Normally, I subscribe to the "YNGNI" philosophy: You're Not Gonna Need It. The idea is don't over engineer things because you'll likely spend a lot of time on things that never get used. This post is about an exception to that rule that I wish I'd followed. When I started designing KRL, there wasn't much in the way of variable scoping and it didn't really need it. Each rule was a local scope and there were no global variables. Only one ruleset ever operated at a time. Consequently, I took the easy route and instead of designing a proper
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                          Worlds: Tabs for Programming

                          Via Lambda the Ultimate a pointer to a paper by Alessandro Warth and Alan Kay (PDF) called "Worlds: Controlling the Scope of Side Effects". I didn't get as much out of reading the abstract as I did from the opening paragraphs of the intro: Suppose that, while browsing the web, you get to a page that has multiple links and it is not clear which one (if any) will lead to the information you're looking for. Maybe the desired information is just one or two clicks away, in which case it makes sense to click on a link, and
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                          Javascript Thunks

                          I love how Javascript libraries like JQuery require people to use thunks all over the place: $(document).ready(function() { $("#orderedlist li:last").hover(function() { $(this).addClass("green"); },function(){ $(this).removeClass("green"); }); }); The functions without parameters are called thunks and their purpose is to delay the evaluation of the code in argument positions, circumventing standard applicative order evaluation. Here's hoping that future languages--even future versions of Javascript--take this need into account and add real linguistic features for delayed evaluation. Oh wait--Lisp already does and it's only 50 years old.
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                          Parsing with Perl

                          The system we're building at Kynetx includes a domain specific language that uses rules to create JavaScript programs that get sent down to the browser. I've documented our decision to use a domain specific langauge and our choice of Perl in other posts. When I started this project, I was reading Mark Dominus' book Higher Order Perl and started using his HOP parser to play around with. One thing led to another an before you know it I had a full blown language parser in HOP without giving much thought as to whether or not I'd made the right
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                          Anti-Perl Social Engineering

                          Dave Cross has a piece on why corporations hate Perl. He's being a little hyperbolic (as he admits)--not everyone hates Perl, but he's right in noting that there is a backlash against it. He says: I was talking to people from one such company last night. The Powers That Be at this company have announced that Perl is no longer their language of choice for web systems and that over time (probably a lot of time) systems will be rewritten in a combination of Java and PHP. Management have started to refer to Perl-based systems as "legacy" and to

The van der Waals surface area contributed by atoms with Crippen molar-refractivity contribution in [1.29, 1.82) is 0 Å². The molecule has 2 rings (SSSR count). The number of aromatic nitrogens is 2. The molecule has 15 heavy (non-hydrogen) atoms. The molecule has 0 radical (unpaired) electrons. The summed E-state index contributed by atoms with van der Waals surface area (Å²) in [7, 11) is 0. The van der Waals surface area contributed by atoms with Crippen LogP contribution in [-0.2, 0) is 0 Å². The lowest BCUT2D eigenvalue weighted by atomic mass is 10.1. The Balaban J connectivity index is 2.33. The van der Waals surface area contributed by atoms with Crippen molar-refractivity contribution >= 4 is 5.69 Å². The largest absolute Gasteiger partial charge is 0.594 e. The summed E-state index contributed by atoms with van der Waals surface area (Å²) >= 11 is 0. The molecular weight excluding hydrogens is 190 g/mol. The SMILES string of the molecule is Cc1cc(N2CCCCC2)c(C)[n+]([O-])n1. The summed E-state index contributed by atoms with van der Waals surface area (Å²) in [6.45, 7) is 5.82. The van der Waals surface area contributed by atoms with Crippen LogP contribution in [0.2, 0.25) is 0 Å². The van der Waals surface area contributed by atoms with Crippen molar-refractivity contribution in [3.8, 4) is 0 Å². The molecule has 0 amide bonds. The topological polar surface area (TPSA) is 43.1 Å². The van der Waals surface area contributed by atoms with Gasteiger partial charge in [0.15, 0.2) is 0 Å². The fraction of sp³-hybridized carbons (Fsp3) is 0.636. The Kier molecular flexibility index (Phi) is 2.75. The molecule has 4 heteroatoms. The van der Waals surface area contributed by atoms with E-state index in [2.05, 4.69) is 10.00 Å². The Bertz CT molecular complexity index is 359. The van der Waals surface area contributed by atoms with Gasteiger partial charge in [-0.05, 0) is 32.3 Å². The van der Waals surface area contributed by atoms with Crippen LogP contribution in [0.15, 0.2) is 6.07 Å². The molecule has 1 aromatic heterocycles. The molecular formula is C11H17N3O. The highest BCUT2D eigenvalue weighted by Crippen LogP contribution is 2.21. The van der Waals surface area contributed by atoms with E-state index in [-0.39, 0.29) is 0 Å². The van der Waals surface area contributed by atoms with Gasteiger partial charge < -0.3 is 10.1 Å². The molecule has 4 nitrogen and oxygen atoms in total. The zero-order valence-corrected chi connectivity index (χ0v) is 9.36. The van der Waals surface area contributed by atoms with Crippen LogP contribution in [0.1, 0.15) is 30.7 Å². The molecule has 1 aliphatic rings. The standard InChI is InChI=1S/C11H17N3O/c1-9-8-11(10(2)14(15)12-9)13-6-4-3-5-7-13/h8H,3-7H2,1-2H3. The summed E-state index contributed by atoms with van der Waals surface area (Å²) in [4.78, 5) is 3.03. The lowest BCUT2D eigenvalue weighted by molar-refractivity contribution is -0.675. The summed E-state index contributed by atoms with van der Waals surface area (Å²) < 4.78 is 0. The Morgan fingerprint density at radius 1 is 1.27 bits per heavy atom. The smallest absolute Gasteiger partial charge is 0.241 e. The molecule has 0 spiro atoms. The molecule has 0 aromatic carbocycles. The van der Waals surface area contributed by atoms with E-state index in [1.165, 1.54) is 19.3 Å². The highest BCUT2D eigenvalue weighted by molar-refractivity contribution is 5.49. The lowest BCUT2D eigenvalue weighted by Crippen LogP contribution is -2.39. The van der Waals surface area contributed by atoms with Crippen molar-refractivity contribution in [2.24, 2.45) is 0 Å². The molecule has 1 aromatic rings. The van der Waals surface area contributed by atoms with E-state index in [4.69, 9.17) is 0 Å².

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                          Transactional Memory

                          We all know that Intel and AMD have punted. They can't keep building larger, faster chips for a variety of technical and economic reasons, so they have started placing multiple cores on a single chip. This, in theory, maintains the overall processing power and is easier to build. There's just one catch: it's much harder to program because to make use of that power, you have to program concurrently. Don't get me wrong. I'm not complaining. Microprocessor engineers have saved programmers from the hassles of concurrency for years. That's as it should be: get it right once at the
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                          Tyler Close: Using Promises to Orchestrate Web Interactions

                          Tyler Close answers questions after his talk(click to enlarge) Tyler Close of Waterken fame presented a way of using promises to produce succinct JavaScript (and Java) code for doing multiple asynchronous requests with a Web server. The idea of promises in asynchronous systems was developed by Barbara Liskov in the late 80's. Tyler has a tutorial online. I also found this description from Brian Lothar of Web calculus which discusses promises in that context. Very interesting stuff. I think this was my favorite presentation of WWW2008.
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                          Can Your Programming Language Do MapReduce?

                          Joel Spolsky has a great, understandable description of what MapReduce is and why you might care. He also speaks to the benefit of learning functional programming, even if your first job interviewer isn't going to ask you "Have you even programmed in {Lisp, Scheme, Haskell}?" We're all going to care a lot more about things like MapReduce as the number of cores on a chip goes up exponentially.
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                          John McCarthy on the Elephant Programming Language

                          John McCarthy(click to enlarge) He wasn't on the program, but this morning's keynote was given by Professor John McCarthy--the inventor of LISP and coiner of the term "artificial intelligence." This morning, he's talking about Elephant 2000, a programming language designed for writing programs that interact with people. One of the things he points out that I find interesting is the idea that the compiler should generate required data structures without the user having to specify them. I'm not sure how that works from his explanation, but I'm certain that if we want languages that admit more parallelism, this is
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                          Fran Allen: Compilers and Parallel Computing Systems